Characterization of the Non-Structural Protein p4 of the Recently Detected New Virus European Mountain Ash Ringspot-associated Virus in European Mountain Ash (Sorbus Aucuparia L.)

The European Mountain Ash Ringspot-associated Virus (EMARaV) infects the European mountain ash (Sorbus aucuparia L.) and is widespread throughout Northern and Central Europe. It leads from degeneration up to die back of the plant. EMARaV has been associated with the ringspot disease of Sorbus aucuparia L.. So far, modes of virus transmission, possible host range and economic importance of EMARaV are unknown. We characterized EMARaV as a novel negative orientated single strand RNA virus that can be transmitted by grafting (Führling and Büttner, 1995). Each of the four identified viral RNAs contains one open reading frame. Sequence comparisons revealed a possible function of the RNA1, RNA2 and RNA3 encoded proteins as a RNA dependent RNA polymerase (p1), a glycoprotein precursor (p2) and a nucleocapsid protein (p3) respectively. So far, the function of the RNA4 encoded p4 protein is unknown. The open reading frame of this RNA shows no sequence homologies to known proteins. We hypothesize that this protein might act as a gene silencing suppressor and/or a movement protein. In plants, cell-to-cell spread as well as systemic distribution of EMARaV requires a viral movement protein. In this proposal we aim to investigate the possible movement function of the p4 protein. The localization of the p4 protein will be identified in p4-transfected protoplasts and in cross sections of EMARaV-infected European mountain ash leaves using a p4 specific antibody. We will investigate whether p4 colocalizes with cell walls taking advantage of specific plasmodesmal markers. EMARaV is presumably moving as nucleocapsid coated genomic RNA (ribonucleoprotein complex) along p4 tubular structures formed as a result of the aggregation of viral movement proteins. We will examine whether tubule formation takes place in p4-transfected protoplasts. The formation of tubuli and the transport of ribonucleoprotein complexes along those structures will be verified in protein-protein interaction experiments. We will analyze whether the p4 protein interacts with itself and nucleocapsid proteins using bimolecular fluorescence complementation (BIFC). The gall mite Phytoptus pyri has been identified as a potential vector of this virus and replication of EMARaV in this vector is likely. The detection of the non-structural protein p4 in the gall mite would further confirm virus transmission in a circulative propagative manner. The main objective of this study is to investigate and understand the function of the p4 protein of EMARaV and will thus deepen our much needed knowledge about spread and epidemiology of EMARaV.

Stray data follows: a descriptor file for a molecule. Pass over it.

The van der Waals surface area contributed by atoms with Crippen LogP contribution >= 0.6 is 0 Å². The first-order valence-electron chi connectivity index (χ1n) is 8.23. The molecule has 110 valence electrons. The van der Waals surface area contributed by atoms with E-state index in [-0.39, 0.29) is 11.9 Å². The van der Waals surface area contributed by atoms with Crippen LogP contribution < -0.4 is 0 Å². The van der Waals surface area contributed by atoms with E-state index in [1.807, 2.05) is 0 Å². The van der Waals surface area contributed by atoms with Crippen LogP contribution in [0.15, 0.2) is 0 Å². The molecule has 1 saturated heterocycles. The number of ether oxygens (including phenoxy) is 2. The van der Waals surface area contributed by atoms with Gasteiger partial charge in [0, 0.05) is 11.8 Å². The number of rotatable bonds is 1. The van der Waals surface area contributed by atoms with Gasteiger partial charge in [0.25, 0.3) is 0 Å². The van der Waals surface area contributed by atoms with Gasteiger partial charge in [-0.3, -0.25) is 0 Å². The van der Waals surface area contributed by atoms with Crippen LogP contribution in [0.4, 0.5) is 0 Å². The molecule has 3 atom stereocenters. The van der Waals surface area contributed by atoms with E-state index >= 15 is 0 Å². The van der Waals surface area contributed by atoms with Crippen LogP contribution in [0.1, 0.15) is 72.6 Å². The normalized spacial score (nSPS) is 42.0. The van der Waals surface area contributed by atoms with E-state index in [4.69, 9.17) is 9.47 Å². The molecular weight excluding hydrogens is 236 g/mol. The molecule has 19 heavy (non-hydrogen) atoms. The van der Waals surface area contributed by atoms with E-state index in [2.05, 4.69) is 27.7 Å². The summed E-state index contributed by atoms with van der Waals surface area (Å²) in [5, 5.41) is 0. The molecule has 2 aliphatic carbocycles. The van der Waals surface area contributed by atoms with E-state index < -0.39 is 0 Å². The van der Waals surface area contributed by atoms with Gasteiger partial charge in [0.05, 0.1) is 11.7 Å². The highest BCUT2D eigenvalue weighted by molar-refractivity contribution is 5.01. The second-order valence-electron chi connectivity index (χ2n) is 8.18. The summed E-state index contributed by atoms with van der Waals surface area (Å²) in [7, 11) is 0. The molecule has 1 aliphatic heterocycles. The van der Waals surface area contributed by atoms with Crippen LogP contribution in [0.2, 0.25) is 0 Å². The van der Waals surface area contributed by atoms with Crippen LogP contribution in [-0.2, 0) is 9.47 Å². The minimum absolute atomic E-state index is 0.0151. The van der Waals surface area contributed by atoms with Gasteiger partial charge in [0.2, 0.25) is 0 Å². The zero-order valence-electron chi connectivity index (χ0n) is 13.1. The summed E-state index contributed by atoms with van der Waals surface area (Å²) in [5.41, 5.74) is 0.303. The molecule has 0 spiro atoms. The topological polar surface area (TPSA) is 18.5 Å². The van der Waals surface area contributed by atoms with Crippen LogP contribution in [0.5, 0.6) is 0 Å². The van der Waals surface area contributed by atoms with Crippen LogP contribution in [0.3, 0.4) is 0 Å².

Spokesperson
Büttner, Carmen Prof. Dr. agr. (Details) (Phytomedicine)

Financer
DFG: Sachbeihilfe

Duration of Project
Start date: 08/2013
End date: 07/2020

Research Areas
Phytomedicine

Last updated on 2020-14-10 at 10:52

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